November 10, 2016

TB epidemic looms large in era of declining R&D funding

TB/HIV Project Officer
Treatment Action Group
PATH/Katrina Peach

In the fight against tuberculosis (TB), October 2016 will be remembered best as a month that delivered two sobering wakeup calls. First, the World Health Organization (WHO)—citing new surveillance data released by the Indian government—announced that the TB epidemic is larger than previously estimated: TB killed 1.8 million people and caused 10.4 million to fall ill in 2015. Second, Treatment Action Group (TAG) released its 11th annual Report on Tuberculosis Research Funding Trends, showing that funding for TB research and development (R&D) in 2015 fell to its lowest level in seven years, declining by US$53.4 million from the prior year. This juxtaposition between rising estimates of TB mortality and morbidity and diminishing investment in the research required to overcome TB suggests that countries have yet to mobilize in pursuit of the ambitious targets of WHO’s End TB Strategy, which sets a vision to achieve a world free of TB by 2035.

The action needed is clear: governments must make deliberate, concerted efforts to overcome the deep funding deficit inherited from the five years preceding the End TB Strategy’s launch. The Stop TB Partnership’s Global Plan to Stop TB, 2011–2015 estimated that the world needed to spend $9.84 billion on TB R&D between 2011 and 2015 to enable the scientific advances in TB prevention, diagnosis, and treatment required to end TB as a public health threat. TAG’s most recent report presents new data on TB research funding in 2015, the fifth and final year of the Stop TB Partnership’s 2011–2015 Global Plan, and, in closing out this five-year reporting period, provides a report card on the plan’s financial and scientific milestones.

By both measures, reality fell far short of aspiration. Worldwide, funders invested $3.29 billion in TB R&D from 2011 to 2015, amounting to just one-third of the $9.84 billion target. Instead of narrowing the funding gap, over the five-year period, global investments stalled or fell. Funding declined in three of the past five years, dropping by $36.5 million in 2012, $12.3 million in 2014, and $53.4 million in 2015 (in relation to prior year). The period ended with a lower level of funding than it started ($620.6 million spent in 2015 compared to $675.3 million in 2011; see figures 1 and 2). Compounding this instability, the TB research field remains in the precarious position of relying on just a handful of donors; 57 percent of funding from 2011 to 2015 came from just two organizations—the US National Institutes of Health and the Bill & Melinda Gates Foundation. Over the same period, pharmaceutical industry investments in TB R&D decreased by 40 percent, dropping from $145 million in 2011 to $87 million in 2015.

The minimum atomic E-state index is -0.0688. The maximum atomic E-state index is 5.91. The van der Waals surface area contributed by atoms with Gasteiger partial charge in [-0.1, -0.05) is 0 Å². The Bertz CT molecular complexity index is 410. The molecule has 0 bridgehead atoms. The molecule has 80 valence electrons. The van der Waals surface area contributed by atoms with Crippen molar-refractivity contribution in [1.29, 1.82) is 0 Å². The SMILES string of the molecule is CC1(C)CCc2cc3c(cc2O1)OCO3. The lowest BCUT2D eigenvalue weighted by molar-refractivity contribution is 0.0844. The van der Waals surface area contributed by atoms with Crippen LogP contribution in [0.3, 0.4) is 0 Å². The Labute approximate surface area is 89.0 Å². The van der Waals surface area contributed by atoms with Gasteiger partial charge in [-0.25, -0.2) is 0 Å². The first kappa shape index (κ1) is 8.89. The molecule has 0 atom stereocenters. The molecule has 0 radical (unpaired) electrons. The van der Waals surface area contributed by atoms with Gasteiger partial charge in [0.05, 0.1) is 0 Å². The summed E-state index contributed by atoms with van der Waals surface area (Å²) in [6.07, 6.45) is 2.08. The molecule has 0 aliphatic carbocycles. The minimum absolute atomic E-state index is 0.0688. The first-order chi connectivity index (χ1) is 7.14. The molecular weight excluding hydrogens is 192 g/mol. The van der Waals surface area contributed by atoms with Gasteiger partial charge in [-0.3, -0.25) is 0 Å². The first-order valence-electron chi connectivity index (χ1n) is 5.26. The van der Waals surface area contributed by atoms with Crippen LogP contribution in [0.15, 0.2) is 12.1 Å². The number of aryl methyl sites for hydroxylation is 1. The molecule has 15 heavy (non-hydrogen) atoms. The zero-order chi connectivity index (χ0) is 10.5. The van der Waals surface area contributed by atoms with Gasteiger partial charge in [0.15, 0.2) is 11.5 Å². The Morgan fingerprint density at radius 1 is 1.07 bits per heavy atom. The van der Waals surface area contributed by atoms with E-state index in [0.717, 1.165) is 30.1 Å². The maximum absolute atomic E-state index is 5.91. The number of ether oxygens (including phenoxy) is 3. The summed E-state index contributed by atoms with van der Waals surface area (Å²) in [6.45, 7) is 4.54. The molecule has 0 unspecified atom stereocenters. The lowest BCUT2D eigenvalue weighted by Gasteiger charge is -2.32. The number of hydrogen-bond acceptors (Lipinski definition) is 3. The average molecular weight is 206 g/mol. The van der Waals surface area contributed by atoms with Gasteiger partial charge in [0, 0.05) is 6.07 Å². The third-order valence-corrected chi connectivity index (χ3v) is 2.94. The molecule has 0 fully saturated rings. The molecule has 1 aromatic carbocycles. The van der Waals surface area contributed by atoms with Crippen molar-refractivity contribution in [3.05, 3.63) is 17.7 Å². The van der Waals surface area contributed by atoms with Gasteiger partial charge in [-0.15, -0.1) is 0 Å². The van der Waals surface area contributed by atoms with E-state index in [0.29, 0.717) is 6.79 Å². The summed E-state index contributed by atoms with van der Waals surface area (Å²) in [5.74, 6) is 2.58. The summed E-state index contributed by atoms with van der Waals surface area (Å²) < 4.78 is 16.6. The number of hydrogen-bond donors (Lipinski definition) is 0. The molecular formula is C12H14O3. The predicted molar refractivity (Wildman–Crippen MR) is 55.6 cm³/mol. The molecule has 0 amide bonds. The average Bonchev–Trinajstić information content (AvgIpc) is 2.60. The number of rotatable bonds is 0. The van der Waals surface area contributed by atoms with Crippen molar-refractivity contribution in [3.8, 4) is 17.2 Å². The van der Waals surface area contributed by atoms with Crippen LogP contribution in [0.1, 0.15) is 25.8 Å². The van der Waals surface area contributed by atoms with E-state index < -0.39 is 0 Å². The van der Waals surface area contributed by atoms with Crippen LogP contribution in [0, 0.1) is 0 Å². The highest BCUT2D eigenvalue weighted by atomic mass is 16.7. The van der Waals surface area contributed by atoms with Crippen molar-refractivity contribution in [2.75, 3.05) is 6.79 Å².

Figures. 2016 Report on Tuberculosis Research Funding Trends, 2005–2015


In addition to tracking funding for TB research, TAG analyzed progress in TB diagnostic, drug, and vaccine development. In each field, advances over the past five years came up short against the 2011–2015 Global Plan’s scientific goals (see figures 3 through 5). For example, TB drug developers set a goal of ending 2015 with 21 compounds in phase 1 clinical trials; in fact, the year ended with only 2. Disappointing results published in 2013 from a phase 2b trial of TB vaccine candidate MVA85A meant that instead of advancing four vaccine candidates into phase 3 trials by the end of 2015 as envisioned, the TB vaccine field redirected efforts to earlier stages of discovery and clinical development. TB diagnostic developers made greater progress, but still ended the period without satisfying the goal of delivering a new test capable of diagnosing drug-resistant TB (DR-TB) in peripheral labs and a test able to predict an individual’s risk of progressing from TB infection to active TB disease.

Despite these scientific disappointments and financial shortfalls, the TB research field managed to make several significant advances over the five years including:

Building on these successes in the post-2015 period and putting research on track to meet the long-term goals of the End TB Strategy will require a massive step-up in funding. Most of this additional money will need to come from governments, and this responsibility must be shared by all countries—developed and developing, those with high TB burdens, and those already approaching TB elimination. To this end, TAG has embarked on two advocacy drives to increase public funding for TB research. First, in June 2016, TAG published a policy brief setting the first-ever US government targets for TB R&D funding. The brief calls for US government agencies to spend $300 million on TB R&D by 2017 (enough to pull even with inflation and match 2009 purchasing power) and $400 million by 2020 (enough to outpace the rising costs of biomedical research and increase funding for TB R&D by $72 million in real terms over 2009).

Second, TAG is petitioning leaders of the BRICS countries—Brazil, Russia, India, China, and South Africa—to triple their funding for TB R&D, echoing demands first voiced by the hundreds of people who marched with Treatment Action Campaign in support of TB research in Cape Town, South Africa, in December 2015. As those marchers pointed out, the BRICS countries are home to nearly half of the world’s new TB cases and deaths, yet only provide 4 percent of reported funding for TB R&D. We’ll deliver the petition to BRICS country ministers of health when they meet in New Delhi, India, at the 6th Meeting of the BRICS Health Ministers in December 2016. You can join the call by signing on here.